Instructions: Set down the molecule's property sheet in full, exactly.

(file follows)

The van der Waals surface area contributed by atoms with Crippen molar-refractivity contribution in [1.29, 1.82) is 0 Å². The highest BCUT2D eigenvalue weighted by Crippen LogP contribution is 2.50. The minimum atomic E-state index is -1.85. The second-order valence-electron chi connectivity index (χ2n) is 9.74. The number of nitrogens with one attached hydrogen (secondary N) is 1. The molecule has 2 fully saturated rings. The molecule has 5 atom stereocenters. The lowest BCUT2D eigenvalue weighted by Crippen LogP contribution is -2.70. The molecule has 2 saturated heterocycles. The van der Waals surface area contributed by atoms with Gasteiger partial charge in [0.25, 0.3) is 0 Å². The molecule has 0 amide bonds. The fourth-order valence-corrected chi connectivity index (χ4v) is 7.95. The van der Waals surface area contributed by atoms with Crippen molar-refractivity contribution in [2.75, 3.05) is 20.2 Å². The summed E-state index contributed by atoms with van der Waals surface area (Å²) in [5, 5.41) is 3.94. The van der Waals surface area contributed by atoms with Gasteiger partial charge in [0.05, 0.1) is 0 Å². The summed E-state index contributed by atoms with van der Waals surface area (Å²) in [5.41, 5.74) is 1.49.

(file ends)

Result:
The van der Waals surface area contributed by atoms with Crippen molar-refractivity contribution in [1.29, 1.82) is 0 Å². The highest BCUT2D eigenvalue weighted by Crippen LogP contribution is 2.50. The minimum atomic E-state index is -1.85. The second-order valence-electron chi connectivity index (χ2n) is 9.74. The number of nitrogens with one attached hydrogen (secondary N) is 1. The molecule has 2 fully saturated rings. The molecule has 5 atom stereocenters. The lowest BCUT2D eigenvalue weighted by Crippen LogP contribution is -2.70. The molecule has 2 saturated heterocycles. The van der Waals surface area contributed by atoms with Gasteiger partial charge in [0.25, 0.3) is 0 Å². The molecule has 0 amide bonds. The fourth-order valence-corrected chi connectivity index (χ4v) is 7.95. The van der Waals surface area contributed by atoms with Crippen molar-refractivity contribution in [2.75, 3.05) is 20.2 Å². The summed E-state index contributed by atoms with van der Waals surface area (Å²) in [5, 5.41) is 3.94. The van der Waals surface area contributed by atoms with Gasteiger partial charge in [0.05, 0.1) is 0 Å². The summed E-state index contributed by atoms with van der Waals surface area (Å²) in [5.41, 5.74) is 1.49.